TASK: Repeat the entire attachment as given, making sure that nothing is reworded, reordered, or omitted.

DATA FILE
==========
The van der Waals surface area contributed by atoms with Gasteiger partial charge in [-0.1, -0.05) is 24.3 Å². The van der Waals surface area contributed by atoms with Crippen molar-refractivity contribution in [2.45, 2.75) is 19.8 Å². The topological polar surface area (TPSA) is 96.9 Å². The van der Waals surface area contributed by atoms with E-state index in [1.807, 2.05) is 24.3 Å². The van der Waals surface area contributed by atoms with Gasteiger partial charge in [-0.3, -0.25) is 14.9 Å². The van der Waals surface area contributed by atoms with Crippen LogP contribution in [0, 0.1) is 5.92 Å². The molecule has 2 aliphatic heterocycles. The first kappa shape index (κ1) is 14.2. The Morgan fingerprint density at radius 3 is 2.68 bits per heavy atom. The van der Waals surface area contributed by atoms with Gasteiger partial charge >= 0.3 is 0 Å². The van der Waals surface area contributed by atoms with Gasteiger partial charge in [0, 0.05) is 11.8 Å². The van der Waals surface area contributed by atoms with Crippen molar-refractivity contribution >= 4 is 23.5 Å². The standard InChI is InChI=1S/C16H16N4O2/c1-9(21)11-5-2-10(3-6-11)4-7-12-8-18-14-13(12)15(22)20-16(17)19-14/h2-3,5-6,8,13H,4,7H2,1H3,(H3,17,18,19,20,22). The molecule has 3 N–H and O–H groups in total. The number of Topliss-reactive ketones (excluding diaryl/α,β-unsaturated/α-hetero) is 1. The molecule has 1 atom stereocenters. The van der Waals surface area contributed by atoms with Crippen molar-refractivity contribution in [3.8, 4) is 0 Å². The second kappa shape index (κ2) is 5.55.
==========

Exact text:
The van der Waals surface area contributed by atoms with Gasteiger partial charge in [-0.1, -0.05) is 24.3 Å². The van der Waals surface area contributed by atoms with Crippen molar-refractivity contribution in [2.45, 2.75) is 19.8 Å². The topological polar surface area (TPSA) is 96.9 Å². The van der Waals surface area contributed by atoms with E-state index in [1.807, 2.05) is 24.3 Å². The van der Waals surface area contributed by atoms with Gasteiger partial charge in [-0.3, -0.25) is 14.9 Å². The van der Waals surface area contributed by atoms with Crippen LogP contribution in [0, 0.1) is 5.92 Å². The molecule has 2 aliphatic heterocycles. The first kappa shape index (κ1) is 14.2. The Morgan fingerprint density at radius 3 is 2.68 bits per heavy atom. The van der Waals surface area contributed by atoms with Gasteiger partial charge >= 0.3 is 0 Å². The van der Waals surface area contributed by atoms with Gasteiger partial charge in [0, 0.05) is 11.8 Å². The van der Waals surface area contributed by atoms with Crippen molar-refractivity contribution >= 4 is 23.5 Å². The standard InChI is InChI=1S/C16H16N4O2/c1-9(21)11-5-2-10(3-6-11)4-7-12-8-18-14-13(12)15(22)20-16(17)19-14/h2-3,5-6,8,13H,4,7H2,1H3,(H3,17,18,19,20,22). The molecule has 3 N–H and O–H groups in total. The number of Topliss-reactive ketones (excluding diaryl/α,β-unsaturated/α-hetero) is 1. The molecule has 1 atom stereocenters. The van der Waals surface area contributed by atoms with Crippen molar-refractivity contribution in [3.8, 4) is 0 Å². The second kappa shape index (κ2) is 5.55.